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Discover Deafness

Deafness and Hearing Loss Research

The Scripps Research Institute (TSRI) undertakes basic biomedical research, primarily in laboratory settings, to learn how the human body operates on all levels. Our discoveries are often licensed to biotechnology or pharmaceutical firms for further development toward a drug or treatment. As a nonprofit biomedical research institute, we do not see patients and rarely conduct clinical trials; for the latest information on clinical trials throughout the United States, visit www.clinicaltrials.gov. For information on specific diseases, search for associations or organizations dedicated to the disease, for example, the American Speech-Language-Hearing Association and the National Association of the Deaf.

What is Deafness

Hearing loss may result from damage or disruption to any part of the hearing system from simple wax blocking the ear canals, through to age-related changes to the sensory cells of the cochlea, to damage to the brain.

Hearing loss can be mild, moderate, severe, or profound. People with mild hearing loss may find it hard to follow speech, particularly in noisy situations. Those with moderate deafness have difficulty following speech without a hearing aid. The severely deaf rely primarily on lip-reading, even with a hearing aid. Profoundly deaf people may communicate by lip-reading, and Sign Language may be their first or preferred language.

Hearing loss occurs primarily when the inner ear or auditory nerve is damaged or when sound waves cannot reach the inner ear. Untreated, hearing problems can get worse. Possible treatments include hearing aids, cochlear implants, special training, certain medicines, and surgery. According to the World Health Organization, half of all cases of deafness and hearing impairment are avoidable through prevention, early diagnoses, and management.

According to the National Institute on Deafness and Other Communication Disorders (NIDCD), common causes of deafness in adults include:

  • Presbycusis (age-related hearing loss)
  • Certain medications
  • Acoustic neuroma (a noncancerous and usually slow-growing tumor)
  • Long-term exposure to loud noise

In addition, certain diseases can lead to hearing loss, including:

  • Chronic ear infections
  • Meningitis, measles, or mumps
  • Meniere’s disease (a disorder of the inner ear causing vertigo, ringing in the ears (tinnitus), hearing loss, and a feeling of fullness or congestion in the ear)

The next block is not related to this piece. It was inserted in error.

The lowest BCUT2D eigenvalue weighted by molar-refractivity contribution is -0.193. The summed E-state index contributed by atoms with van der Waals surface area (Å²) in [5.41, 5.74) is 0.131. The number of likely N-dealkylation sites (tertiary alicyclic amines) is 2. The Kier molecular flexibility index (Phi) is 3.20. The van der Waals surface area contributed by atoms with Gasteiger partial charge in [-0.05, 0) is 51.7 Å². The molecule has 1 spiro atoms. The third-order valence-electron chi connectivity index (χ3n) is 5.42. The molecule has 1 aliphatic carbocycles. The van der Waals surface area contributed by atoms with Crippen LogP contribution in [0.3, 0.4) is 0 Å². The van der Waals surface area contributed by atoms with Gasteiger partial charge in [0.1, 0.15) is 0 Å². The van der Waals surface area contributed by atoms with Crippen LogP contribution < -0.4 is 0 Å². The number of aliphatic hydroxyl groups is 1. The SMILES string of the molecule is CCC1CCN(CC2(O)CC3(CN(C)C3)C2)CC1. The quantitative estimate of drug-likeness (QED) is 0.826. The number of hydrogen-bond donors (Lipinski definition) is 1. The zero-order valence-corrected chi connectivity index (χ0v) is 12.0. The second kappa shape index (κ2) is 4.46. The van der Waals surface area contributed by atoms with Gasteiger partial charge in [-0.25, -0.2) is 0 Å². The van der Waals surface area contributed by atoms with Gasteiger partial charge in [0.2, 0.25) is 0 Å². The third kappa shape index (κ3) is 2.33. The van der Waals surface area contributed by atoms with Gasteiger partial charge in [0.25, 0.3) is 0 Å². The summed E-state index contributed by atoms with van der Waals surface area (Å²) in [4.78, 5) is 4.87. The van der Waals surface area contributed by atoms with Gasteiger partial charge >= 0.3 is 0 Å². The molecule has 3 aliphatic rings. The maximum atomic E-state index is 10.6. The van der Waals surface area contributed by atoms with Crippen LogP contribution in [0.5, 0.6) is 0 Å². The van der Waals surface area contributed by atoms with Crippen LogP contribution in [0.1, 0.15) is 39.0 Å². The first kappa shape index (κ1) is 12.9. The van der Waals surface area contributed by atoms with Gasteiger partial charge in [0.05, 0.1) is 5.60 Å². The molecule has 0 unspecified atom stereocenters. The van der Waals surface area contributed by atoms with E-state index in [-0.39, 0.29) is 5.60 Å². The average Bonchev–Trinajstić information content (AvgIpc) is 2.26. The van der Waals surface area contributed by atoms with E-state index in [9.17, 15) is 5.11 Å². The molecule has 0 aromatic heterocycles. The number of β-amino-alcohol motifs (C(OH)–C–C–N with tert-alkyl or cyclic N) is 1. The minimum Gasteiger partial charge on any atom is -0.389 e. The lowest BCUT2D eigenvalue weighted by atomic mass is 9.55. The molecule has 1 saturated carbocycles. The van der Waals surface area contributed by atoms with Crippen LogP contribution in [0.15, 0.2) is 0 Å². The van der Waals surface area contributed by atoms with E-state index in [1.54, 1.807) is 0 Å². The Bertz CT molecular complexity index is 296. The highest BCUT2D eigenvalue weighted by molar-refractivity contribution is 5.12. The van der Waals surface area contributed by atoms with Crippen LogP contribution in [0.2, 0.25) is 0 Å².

• Auditory neuropathy (impaired signal transmission from the inner ear to the brain)

Common causes of deafness in children include:

  • Inherited conditions
  • Infection during pregnancy
  • Head injury
  • Glue ear (a glue-like fluid accumulated in the middle ear, normally filled with air)

Presbycusis, the loss of hearing that gradually occurs in most individuals as they grow older, is usually greater for high-pitched sounds. For example, it may be difficult for someone to hear the nearby chirping of a bird or the ringing of a telephone. However, the same person may hear clearly the low-pitched sound of a truck rumbling down the street. Presbycusis most often occurs in both ears, affecting them equally. Because the process of loss is gradual, people who have presbycusis may not realize that their hearing is diminishing.

Another common hearing impairment, tinnitus, is commonly described as a ringing in the ears, but it also can sound like roaring, clicking, hissing, or buzzing. The sound may be soft or loud, high-pitched or low-pitched and heard in either one ear or both. Tinnitus is a symptom that something is wrong in the auditory system, which includes the ear, the auditory nerve that connects the inner ear to the brain, and the parts of the brain that process sound. Tinnitus is sometimes the first sign of hearing loss in older people. It also can be a side effect of medications. In 2010, according to NDICD, experts estimated 22.7 million adult Americans experienced tinnitus for more than three months, roughly 10 percent of the U.S. adult population.

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Who is at Risk?

The Hearing Loss Association of America estimates one in three people older than 60 and half of those older than 85 have hearing loss.

According to the NIDCD, two to thee children out of every 1,000 in the United States are born deaf or hard-of-hearing; nine out of every 10 children born deaf are born to parents who can hear, and approximately 15 percent of Americans (26 million) between the ages of 20 and 69 have high frequency hearing loss due to exposure to loud sounds or noise at work or in leisure activities.

Recent Research and News on Deafness at The Scripps Research Institute

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Links for General Deafness Information

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